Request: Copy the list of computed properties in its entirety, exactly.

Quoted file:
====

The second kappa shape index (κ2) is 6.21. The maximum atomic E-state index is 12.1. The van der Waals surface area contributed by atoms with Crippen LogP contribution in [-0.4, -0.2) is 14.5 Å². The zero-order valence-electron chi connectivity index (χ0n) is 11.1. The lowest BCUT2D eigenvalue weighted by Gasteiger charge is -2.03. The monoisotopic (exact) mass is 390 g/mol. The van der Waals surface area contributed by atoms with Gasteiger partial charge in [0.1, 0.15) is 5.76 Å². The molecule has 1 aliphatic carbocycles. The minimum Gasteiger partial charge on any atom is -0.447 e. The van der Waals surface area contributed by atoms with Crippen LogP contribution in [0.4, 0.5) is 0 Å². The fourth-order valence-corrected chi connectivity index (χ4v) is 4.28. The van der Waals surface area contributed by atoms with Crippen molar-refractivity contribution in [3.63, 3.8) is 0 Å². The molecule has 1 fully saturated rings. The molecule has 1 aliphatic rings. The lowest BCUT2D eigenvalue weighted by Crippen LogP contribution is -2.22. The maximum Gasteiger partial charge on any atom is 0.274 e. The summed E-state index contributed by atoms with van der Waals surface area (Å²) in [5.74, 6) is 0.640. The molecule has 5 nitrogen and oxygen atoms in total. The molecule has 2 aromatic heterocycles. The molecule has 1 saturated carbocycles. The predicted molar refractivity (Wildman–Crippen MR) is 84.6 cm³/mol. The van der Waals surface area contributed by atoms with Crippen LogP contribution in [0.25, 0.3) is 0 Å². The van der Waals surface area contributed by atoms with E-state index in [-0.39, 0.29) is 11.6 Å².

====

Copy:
The second kappa shape index (κ2) is 6.21. The maximum atomic E-state index is 12.1. The van der Waals surface area contributed by atoms with Crippen LogP contribution in [-0.4, -0.2) is 14.5 Å². The zero-order valence-electron chi connectivity index (χ0n) is 11.1. The lowest BCUT2D eigenvalue weighted by Gasteiger charge is -2.03. The monoisotopic (exact) mass is 390 g/mol. The van der Waals surface area contributed by atoms with Gasteiger partial charge in [0.1, 0.15) is 5.76 Å². The molecule has 1 aliphatic carbocycles. The minimum Gasteiger partial charge on any atom is -0.447 e. The van der Waals surface area contributed by atoms with Crippen LogP contribution in [0.4, 0.5) is 0 Å². The fourth-order valence-corrected chi connectivity index (χ4v) is 4.28. The van der Waals surface area contributed by atoms with Crippen molar-refractivity contribution in [3.63, 3.8) is 0 Å². The molecule has 1 fully saturated rings. The molecule has 1 aliphatic rings. The lowest BCUT2D eigenvalue weighted by Crippen LogP contribution is -2.22. The maximum Gasteiger partial charge on any atom is 0.274 e. The summed E-state index contributed by atoms with van der Waals surface area (Å²) in [5.74, 6) is 0.640. The molecule has 5 nitrogen and oxygen atoms in total. The molecule has 2 aromatic heterocycles. The molecule has 1 saturated carbocycles. The predicted molar refractivity (Wildman–Crippen MR) is 84.6 cm³/mol. The van der Waals surface area contributed by atoms with Crippen LogP contribution in [0.25, 0.3) is 0 Å². The van der Waals surface area contributed by atoms with E-state index in [-0.39, 0.29) is 11.6 Å².